To commemorate the 47th anniversary of the Apollo 11 moon landing, the Smithsonian Institute has created a high-resolution 3-D scan of the “Columbia”, the command module, which carried astronauts Neil Armstrong, Edwin “Buzz” Aldrin, and Michael Collins to the Moon.
The artifact can be viewed from the outside at the Smithsonian’s National Air and Space Museum, but not the interior where the astronauts flew. This highly detailed model available here, shows the intricate interior that cannot be seen at the museum.
The Smithsonian is also creating data files of the module so those that have access to a 3-D printer can print their own or view the entire module with virtual-reality goggles for an even more in depth view.
3-D scanning the entire command module with all its intricacies was not an easy task. There are many reflective surfaces that make the scanners not as effective. With many aspects of the module have very fine and delicate components, the scanners did not capture the detail in as high a quality as was needed. As this project became very complicated in nature, the 3-D team worked with its technology partner, Autodesk Inc., a cloud-based 3-D capable engineering software.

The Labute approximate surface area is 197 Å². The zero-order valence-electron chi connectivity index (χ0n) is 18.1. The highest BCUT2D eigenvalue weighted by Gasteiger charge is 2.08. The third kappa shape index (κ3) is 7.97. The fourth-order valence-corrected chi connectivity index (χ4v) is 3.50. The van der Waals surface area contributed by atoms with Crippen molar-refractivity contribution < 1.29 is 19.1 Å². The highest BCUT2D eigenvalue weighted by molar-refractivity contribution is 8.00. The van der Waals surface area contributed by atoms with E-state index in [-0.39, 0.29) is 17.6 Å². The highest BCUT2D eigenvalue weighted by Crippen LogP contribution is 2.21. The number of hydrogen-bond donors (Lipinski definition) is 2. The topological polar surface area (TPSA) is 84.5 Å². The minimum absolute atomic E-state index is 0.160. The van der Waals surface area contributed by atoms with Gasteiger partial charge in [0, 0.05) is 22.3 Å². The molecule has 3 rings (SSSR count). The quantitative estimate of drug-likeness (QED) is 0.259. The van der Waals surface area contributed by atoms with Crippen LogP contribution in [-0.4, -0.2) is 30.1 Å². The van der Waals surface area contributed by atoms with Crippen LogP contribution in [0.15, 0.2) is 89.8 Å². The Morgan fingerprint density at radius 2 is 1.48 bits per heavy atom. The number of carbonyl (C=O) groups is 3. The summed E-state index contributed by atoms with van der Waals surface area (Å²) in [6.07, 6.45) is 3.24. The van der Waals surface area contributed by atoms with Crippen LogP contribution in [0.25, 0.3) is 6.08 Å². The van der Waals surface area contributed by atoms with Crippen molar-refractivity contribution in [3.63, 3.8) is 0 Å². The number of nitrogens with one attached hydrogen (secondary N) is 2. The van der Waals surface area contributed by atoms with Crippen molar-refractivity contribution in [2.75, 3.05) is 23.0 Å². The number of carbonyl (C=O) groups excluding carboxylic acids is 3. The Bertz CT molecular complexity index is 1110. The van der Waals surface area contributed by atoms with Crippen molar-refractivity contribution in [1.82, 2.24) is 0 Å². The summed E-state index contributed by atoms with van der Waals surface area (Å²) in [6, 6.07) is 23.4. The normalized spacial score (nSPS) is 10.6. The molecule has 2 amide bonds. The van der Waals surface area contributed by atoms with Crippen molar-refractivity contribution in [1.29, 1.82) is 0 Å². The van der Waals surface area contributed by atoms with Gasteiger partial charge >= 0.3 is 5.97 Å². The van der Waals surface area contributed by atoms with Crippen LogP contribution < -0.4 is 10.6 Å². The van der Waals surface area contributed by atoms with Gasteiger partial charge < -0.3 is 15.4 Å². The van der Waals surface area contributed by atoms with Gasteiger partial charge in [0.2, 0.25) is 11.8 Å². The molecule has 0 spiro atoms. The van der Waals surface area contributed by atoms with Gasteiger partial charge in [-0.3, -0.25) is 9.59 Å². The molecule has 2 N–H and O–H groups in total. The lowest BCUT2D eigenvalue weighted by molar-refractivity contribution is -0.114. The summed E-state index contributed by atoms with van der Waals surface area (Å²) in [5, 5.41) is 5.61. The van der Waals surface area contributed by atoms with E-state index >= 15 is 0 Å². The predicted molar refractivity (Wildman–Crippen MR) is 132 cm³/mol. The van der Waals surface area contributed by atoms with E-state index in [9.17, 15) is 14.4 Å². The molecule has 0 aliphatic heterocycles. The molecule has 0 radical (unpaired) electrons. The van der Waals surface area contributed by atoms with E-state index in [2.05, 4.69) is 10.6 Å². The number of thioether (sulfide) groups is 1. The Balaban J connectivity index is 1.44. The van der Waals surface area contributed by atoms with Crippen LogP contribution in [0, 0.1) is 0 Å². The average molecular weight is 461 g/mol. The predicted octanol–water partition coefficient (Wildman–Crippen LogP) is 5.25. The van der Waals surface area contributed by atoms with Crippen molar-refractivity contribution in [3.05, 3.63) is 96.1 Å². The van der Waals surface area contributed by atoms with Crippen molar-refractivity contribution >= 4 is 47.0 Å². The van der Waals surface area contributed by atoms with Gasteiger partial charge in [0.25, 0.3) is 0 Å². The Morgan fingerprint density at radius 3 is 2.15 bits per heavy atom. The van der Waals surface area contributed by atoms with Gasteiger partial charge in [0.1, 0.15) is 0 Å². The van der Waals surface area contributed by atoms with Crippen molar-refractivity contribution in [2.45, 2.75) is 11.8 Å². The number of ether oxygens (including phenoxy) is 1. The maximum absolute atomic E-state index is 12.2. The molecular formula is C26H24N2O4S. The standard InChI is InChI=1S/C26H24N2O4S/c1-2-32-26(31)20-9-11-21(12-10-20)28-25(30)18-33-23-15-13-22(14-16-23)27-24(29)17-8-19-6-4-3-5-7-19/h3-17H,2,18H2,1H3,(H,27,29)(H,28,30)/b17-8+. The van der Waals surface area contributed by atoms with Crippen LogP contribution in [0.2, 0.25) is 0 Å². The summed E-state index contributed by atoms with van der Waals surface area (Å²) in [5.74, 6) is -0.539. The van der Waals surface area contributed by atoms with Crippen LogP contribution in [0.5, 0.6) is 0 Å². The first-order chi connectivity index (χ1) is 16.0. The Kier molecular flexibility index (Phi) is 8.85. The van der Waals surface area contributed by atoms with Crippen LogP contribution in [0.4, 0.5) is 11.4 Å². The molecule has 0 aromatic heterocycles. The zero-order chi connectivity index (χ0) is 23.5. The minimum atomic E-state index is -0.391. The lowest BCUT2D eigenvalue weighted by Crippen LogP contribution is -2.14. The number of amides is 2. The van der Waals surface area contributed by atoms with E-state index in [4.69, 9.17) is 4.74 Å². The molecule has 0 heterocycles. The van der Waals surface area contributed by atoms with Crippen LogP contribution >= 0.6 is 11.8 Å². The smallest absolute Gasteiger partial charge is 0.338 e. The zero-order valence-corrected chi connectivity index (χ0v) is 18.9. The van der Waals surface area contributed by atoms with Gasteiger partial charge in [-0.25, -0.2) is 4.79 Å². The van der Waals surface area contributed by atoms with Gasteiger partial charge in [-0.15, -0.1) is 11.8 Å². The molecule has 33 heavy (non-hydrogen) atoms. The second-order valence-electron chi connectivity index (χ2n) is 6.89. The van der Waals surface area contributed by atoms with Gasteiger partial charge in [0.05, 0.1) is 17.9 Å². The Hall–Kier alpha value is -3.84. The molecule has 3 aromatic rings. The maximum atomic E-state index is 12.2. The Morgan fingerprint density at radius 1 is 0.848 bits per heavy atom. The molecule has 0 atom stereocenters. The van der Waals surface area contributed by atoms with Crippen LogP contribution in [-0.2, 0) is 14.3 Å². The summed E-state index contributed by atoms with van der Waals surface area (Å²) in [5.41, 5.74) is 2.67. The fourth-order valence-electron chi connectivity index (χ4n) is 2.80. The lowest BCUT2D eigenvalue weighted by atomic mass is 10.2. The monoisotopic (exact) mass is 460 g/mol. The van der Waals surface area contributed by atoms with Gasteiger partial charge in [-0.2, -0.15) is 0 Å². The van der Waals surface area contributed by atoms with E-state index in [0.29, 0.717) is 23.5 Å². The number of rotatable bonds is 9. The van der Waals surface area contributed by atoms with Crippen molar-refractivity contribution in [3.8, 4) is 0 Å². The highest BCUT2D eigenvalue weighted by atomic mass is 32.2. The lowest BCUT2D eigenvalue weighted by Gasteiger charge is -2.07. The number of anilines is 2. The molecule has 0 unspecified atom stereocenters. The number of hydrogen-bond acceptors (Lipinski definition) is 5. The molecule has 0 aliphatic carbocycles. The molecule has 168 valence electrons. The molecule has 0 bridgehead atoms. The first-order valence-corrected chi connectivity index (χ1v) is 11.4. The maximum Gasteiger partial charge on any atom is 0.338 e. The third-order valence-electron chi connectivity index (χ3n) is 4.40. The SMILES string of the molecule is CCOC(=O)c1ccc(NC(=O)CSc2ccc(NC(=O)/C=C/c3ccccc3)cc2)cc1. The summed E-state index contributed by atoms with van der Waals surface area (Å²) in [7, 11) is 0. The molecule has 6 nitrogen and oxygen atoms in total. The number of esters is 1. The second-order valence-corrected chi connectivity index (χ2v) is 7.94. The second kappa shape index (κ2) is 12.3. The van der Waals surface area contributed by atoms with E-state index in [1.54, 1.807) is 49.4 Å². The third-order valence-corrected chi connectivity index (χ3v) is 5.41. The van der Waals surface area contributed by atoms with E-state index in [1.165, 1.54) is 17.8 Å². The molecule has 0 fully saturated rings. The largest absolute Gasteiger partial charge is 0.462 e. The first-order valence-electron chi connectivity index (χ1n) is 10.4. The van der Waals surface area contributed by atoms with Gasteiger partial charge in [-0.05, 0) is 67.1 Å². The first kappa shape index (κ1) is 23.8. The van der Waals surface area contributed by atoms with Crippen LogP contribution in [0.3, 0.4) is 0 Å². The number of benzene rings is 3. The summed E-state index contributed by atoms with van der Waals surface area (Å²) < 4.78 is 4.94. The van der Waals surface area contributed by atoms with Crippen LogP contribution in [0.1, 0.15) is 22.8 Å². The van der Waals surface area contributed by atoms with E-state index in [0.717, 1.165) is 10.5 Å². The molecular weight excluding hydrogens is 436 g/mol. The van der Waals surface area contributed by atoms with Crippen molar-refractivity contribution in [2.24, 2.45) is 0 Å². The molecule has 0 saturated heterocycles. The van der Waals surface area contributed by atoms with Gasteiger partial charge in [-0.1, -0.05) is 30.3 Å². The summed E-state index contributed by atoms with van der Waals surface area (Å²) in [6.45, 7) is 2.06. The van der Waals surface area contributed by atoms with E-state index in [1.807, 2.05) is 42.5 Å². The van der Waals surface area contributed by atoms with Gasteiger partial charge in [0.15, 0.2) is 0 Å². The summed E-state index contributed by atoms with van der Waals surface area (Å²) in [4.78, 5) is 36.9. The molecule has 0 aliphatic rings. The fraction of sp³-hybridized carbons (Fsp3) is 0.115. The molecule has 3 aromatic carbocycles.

Autodesk created many tools just for this project, generated new algorithms for integrating sensor data from many sensors, and created the master 3-D model. After all the data was taken, the sensors took nearly 1 trillion high-resolution measurements and generated over a terabyte of data.
As the protective covering of the module had been removed only a few times since it was moved to the Smithsonian in 1971, the 3-D team was able to capture never before seen artifacts that still remained in the module after all these years.
During the scanning, the team rediscovered pieces of “astronaut graffiti” not known to the museum. Etched into the walls and instrument panels were numbers and information that was relayed from mission control. There was also a hand-drawn calendar with every day crossed out except the day of the landing. These details were put into the final 3-D model which will be featured in the “Destination Moon” exhibition slated to open at the National Air and Space Museum in 2020.
The goal of this new tool was to make museum collections more widely available for use and study to the public. The Smithsonian has many artifacts that have already been 3-D scanned that highlight different applications of 3-D capture and printing. These artifacts include the Wright Flyer, a sixth-century Buddha statue, a fossil whale, and remnants from the supernova Cassiopeia A which are available here.